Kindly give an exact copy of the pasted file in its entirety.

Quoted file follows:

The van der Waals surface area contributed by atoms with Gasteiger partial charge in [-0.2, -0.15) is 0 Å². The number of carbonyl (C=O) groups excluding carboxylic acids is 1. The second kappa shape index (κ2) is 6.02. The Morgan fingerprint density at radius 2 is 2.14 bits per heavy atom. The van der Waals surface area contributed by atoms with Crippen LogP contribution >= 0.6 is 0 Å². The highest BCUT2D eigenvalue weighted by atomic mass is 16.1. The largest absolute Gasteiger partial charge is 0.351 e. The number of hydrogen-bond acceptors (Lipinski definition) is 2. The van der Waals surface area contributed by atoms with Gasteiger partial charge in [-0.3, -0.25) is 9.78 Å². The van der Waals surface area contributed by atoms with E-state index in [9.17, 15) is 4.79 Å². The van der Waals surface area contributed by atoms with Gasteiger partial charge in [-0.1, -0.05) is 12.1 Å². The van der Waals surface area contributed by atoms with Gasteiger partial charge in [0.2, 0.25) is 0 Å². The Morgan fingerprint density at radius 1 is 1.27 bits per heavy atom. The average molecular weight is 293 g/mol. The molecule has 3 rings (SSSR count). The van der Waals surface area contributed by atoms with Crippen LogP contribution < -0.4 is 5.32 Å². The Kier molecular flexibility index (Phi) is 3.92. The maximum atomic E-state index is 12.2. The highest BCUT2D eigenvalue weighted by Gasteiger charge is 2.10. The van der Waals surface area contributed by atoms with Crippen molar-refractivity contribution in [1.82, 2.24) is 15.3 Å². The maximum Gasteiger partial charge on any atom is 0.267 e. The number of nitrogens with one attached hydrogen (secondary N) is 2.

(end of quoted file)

The van der Waals surface area contributed by atoms with Gasteiger partial charge in [-0.2, -0.15) is 0 Å². The number of carbonyl (C=O) groups excluding carboxylic acids is 1. The second kappa shape index (κ2) is 6.02. The Morgan fingerprint density at radius 2 is 2.14 bits per heavy atom. The van der Waals surface area contributed by atoms with Crippen LogP contribution >= 0.6 is 0 Å². The highest BCUT2D eigenvalue weighted by atomic mass is 16.1. The largest absolute Gasteiger partial charge is 0.351 e. The number of hydrogen-bond acceptors (Lipinski definition) is 2. The van der Waals surface area contributed by atoms with Gasteiger partial charge in [-0.3, -0.25) is 9.78 Å². The van der Waals surface area contributed by atoms with E-state index in [9.17, 15) is 4.79 Å². The van der Waals surface area contributed by atoms with Gasteiger partial charge in [-0.1, -0.05) is 12.1 Å². The van der Waals surface area contributed by atoms with Gasteiger partial charge in [0.2, 0.25) is 0 Å². The Morgan fingerprint density at radius 1 is 1.27 bits per heavy atom. The average molecular weight is 293 g/mol. The molecule has 3 rings (SSSR count). The van der Waals surface area contributed by atoms with Crippen LogP contribution < -0.4 is 5.32 Å². The Kier molecular flexibility index (Phi) is 3.92. The maximum atomic E-state index is 12.2. The highest BCUT2D eigenvalue weighted by Gasteiger charge is 2.10. The van der Waals surface area contributed by atoms with Crippen molar-refractivity contribution in [1.82, 2.24) is 15.3 Å². The maximum Gasteiger partial charge on any atom is 0.267 e. The number of nitrogens with one attached hydrogen (secondary N) is 2.